September,2001 Carl Hendel, MD
Students often ask me about practice, what it is and how to do it. There are no easy answers, and each person must find their own way. So, the material presented here is only one way to look at a very non-linear process. We in the west like looking at things in a linear fashion, since we seem to undersatnd it some. It might not seem to be the way of the Tao, but remember, there is the straight within the curve. So, some linear process might find a place of usefulness.
A. Do the form the very first thing in the morning (before any activities) and the very last thing at night.
B. Find a part of the form to explore, maybe just a simple turn, and really explore it, with curiousity, and in all dimensions. Spend between 15-30 minutes twice a day.
C. Bitterness........If you are a more advanced student, you are already doing this in your daily practice (if you are not, you need to relax more.) Still find a few minutes here and there and stand and to work with each leg turning the hips in both directions. There are many creative ways to do this.
D. Meditation practice.
I admit it.......I am far from ideal practice, but I am continually improving! The wonderful thing about practice is how much deeper and richer it becomes with time. "Every day, in every way, it's getting better and better and better."
So, In class, we will learn about practicing all these methods. Here is a map that might be interesting to develop, so that we can track ourselves a little. This is not about a grade or having judgments about our practice.....no guilt or shame allowed. Just a little "instrument"..............
0. no practice at all.
1. thinking about it a little.
2. doing some.
3. doing more.
4. and more.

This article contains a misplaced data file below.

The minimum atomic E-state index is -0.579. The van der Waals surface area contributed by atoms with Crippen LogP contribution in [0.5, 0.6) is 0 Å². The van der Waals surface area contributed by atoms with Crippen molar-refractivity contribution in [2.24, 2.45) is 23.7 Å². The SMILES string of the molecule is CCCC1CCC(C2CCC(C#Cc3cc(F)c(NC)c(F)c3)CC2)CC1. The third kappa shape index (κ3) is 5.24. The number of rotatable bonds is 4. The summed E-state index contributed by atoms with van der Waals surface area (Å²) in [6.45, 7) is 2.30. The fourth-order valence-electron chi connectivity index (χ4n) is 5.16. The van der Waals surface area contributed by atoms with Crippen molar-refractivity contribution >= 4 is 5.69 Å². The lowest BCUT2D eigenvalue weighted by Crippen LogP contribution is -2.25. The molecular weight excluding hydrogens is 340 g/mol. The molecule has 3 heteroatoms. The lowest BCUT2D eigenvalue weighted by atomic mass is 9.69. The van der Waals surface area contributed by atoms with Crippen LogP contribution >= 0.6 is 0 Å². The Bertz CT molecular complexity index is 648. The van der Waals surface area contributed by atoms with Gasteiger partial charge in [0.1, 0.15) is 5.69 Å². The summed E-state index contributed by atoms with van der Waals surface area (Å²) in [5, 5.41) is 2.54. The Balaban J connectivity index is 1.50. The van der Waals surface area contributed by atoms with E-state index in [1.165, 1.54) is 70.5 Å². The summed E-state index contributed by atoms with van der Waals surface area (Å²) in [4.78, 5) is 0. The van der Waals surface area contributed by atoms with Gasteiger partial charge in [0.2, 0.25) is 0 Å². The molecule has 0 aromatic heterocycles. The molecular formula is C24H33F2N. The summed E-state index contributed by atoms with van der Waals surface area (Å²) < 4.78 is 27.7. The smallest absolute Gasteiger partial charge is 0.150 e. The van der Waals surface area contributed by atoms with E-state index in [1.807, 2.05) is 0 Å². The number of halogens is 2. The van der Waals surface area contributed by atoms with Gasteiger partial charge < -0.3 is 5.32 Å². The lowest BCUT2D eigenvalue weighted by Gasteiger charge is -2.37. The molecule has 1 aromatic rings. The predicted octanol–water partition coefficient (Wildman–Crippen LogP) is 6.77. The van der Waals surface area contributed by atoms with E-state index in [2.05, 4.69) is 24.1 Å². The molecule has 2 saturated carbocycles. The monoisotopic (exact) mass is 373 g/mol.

5. maybe half of the ideal practice.
6. more than that.
7. adding additional "assignments (usually bitterness)"
8. over an hour of practice (not including class time).
9. maybe even 2 hours (not including class time).
10. ideal level (beyond words)
Other ways to get practice points...................
3 extra points for coming to class on Monday.
4 extra points for Saturday morning in the park.
4 extra points for any classes at the studio.
15 extra points for an all-day workshop.
For each day of the week, total personal practice + extras. Total it up weekly.
You are not competing with anyone else,
With practice as well as with anything else, use no force. Just practicing is it's own practice. When we relax and practice, the Tao takes care of the rest.
For beginning students, a score of twelve would be good.
For students who have been studying a year, perhaps 15 -20 is pretty good.
If you have been studying more than 2 years, there might be a few 5 point days, and 20-30 points for the week is really wonderful. More than 5 years, and 40 points is easily acheiveable, especially if there was a workshop. If you are still progressing in your practice after 5 years, you are obviously a committed and sincere student.
I'm a14 year student, and I have to admit that practice is my single biggest issue......it could be better. I just took my own little test for an estimated average week for me, and I came up with 39. I am going to work on being over 40 , and seeking 50 as my new practice plan. It is humbling to me to realize that some people I know would get over 50 points, just counting their class time. Including a workshop, class hours and good personal practice, scores of 70 to 100 are possible. I have a long way to go, and 40 is a start! What's your plan?